Time to celebrate
Katie Smith was driving a few days before the NCAA Women’s Final Four in March when an area code for Springfield, Massachusetts, popped up on her phone.
“I was like, ‘Well, this is it,’ ” Smith said.
The voice on the other end asked Smith if she was having a good day.
“Because we’re gonna make it better,” Smith remembered the person saying.
With that, Smith learned of her selection for the Naismith Memorial Basketball Hall of Fame, but she didn’t get a chance to celebrate with her fellow 2018 inductees at the men’s Final Four in San Antonio. Instead, the Logan native celebrated in Columbus, which was hosting its first Women's Final Four.
Smith will get that opportunity this week as the 2018 Hall of Fame class heads to Springfield for three days of festivities that include a Friday induction ceremony.
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She took Ohio State women’s basketball to its only Final Four in 1993 and won two American Basketball League titles with the Columbus Quest, two WNBA titles with the Detroit Shock and three Olympic gold medals during a decorated career.
On Friday, she’ll have a five-minute speech in which to cover all of it.
“It’s a little nerve-wracking because it is short, but I’m glad it’s short because it could be a really long night with everybody (speaking),” said Smith, who recently finished her first season as coach of the WNBA’s New York Liberty. “I’m actually very OK with the five-minute timeline.”
Smith said she started working on her speech — who to thank, which career moments to highlight — last month. She also had the benefit of being inducted into two halls of fame in the same summer and said her induction into the Women’s Basketball Hall of Fame in June served as a good dry run of what she’d like to say.
Friday will be a celebration of a career Smith didn’t even know would be possible. The ABL and WNBA didn’t form until late in her college career and were in their infancy when she left Ohio State.
“It was just like, yeah, I’ll keep playing and we’ll put dental school on hold and it was nuts because it just snowballs,” said Smith, who is fifth all-time on the WNBA scoring list. “No clue how I played for 17 years. Somewhere in the middle you just say, ‘Let’s ride this thing until it stops.’ ”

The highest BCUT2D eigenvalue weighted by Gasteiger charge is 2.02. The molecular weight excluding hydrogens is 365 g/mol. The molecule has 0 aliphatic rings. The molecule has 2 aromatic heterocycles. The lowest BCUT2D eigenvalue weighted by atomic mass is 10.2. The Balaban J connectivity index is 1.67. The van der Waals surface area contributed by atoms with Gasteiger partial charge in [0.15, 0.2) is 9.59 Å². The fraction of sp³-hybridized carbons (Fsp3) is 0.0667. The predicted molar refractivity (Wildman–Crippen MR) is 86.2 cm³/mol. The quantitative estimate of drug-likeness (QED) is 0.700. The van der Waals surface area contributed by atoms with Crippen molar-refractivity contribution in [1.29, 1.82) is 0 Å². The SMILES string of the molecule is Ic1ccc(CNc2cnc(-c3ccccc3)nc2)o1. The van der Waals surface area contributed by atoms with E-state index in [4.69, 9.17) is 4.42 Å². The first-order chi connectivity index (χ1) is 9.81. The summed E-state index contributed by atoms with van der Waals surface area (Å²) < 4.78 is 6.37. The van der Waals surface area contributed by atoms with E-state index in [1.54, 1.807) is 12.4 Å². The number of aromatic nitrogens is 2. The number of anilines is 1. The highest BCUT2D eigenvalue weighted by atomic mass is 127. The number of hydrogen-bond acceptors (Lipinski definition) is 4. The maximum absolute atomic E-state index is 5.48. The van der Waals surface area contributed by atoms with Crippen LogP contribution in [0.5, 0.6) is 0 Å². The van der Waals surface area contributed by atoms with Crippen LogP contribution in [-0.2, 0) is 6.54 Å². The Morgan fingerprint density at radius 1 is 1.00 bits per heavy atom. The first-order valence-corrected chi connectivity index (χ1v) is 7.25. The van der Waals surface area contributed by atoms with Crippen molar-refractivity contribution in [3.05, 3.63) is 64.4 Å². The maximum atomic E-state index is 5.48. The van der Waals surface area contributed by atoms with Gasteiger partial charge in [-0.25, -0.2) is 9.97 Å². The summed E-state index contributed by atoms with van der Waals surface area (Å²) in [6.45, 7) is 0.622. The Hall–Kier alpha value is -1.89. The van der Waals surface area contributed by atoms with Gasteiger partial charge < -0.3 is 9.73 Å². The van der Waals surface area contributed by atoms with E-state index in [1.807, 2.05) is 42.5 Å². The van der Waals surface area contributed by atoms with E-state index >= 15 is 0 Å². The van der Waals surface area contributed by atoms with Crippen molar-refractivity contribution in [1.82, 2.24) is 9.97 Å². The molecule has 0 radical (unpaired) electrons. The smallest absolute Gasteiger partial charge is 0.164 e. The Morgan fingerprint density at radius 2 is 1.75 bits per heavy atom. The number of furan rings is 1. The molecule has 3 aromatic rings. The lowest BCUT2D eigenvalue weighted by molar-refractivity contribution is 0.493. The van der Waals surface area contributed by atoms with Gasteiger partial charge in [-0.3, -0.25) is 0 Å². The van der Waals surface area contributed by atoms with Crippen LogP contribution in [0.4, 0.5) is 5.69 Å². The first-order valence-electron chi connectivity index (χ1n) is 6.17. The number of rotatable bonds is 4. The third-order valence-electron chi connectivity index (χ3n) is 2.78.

Looking back on her career, Smith said she’s most proud of the way she handled her business and how she enjoyed all aspects of her game, from scoring to setting picks.
From an early age, Smith said, she didn’t back down from competition. That’s how others remember her game.
“She just didn’t cut corners,” said Adrienne Johnson, a four-year teammate of Smith’s at Ohio State. “Katie didn’t shy away from the competition at all. If we were running sprints, she wanted to win. If you were playing three-on-three, she wanted to win.”
Women’s basketball broadcaster Debbie Antonelli, who was asked by Smith to write her narrative for the Hall of Fame, said she first met Smith at a Sharon Fanning shooting camp at Kentucky when Smith was an 11th-grader in Logan.
Even as a high school player, Smith’s shooting ability and strength were evident, Antonelli said, and she used both throughout her career to diversify her game, playing and guarding multiple positions.
“You get into the Hall of Fame because of your offensive numbers, but when you look at the overall game, Katie had this incredible quality,” Antonelli said. “She transformed her game over the years to be able to win in any role, and I don’t know of anybody else who could do that when you start thinking about it like that.”
It was that versatility and drive that made the idea of competing for a national title at Ohio State Smith’s dream as opposed to a pipe dream, former Ohio State women’s basketball coach Nancy Darsch said.
“She worked tirelessly to make that happen,” Darsch said. “In Katie’s many stops throughout her basketball career, she has always raised the standard for winning.”
On Friday, that standard will be recognized with a Hall of Fame induction.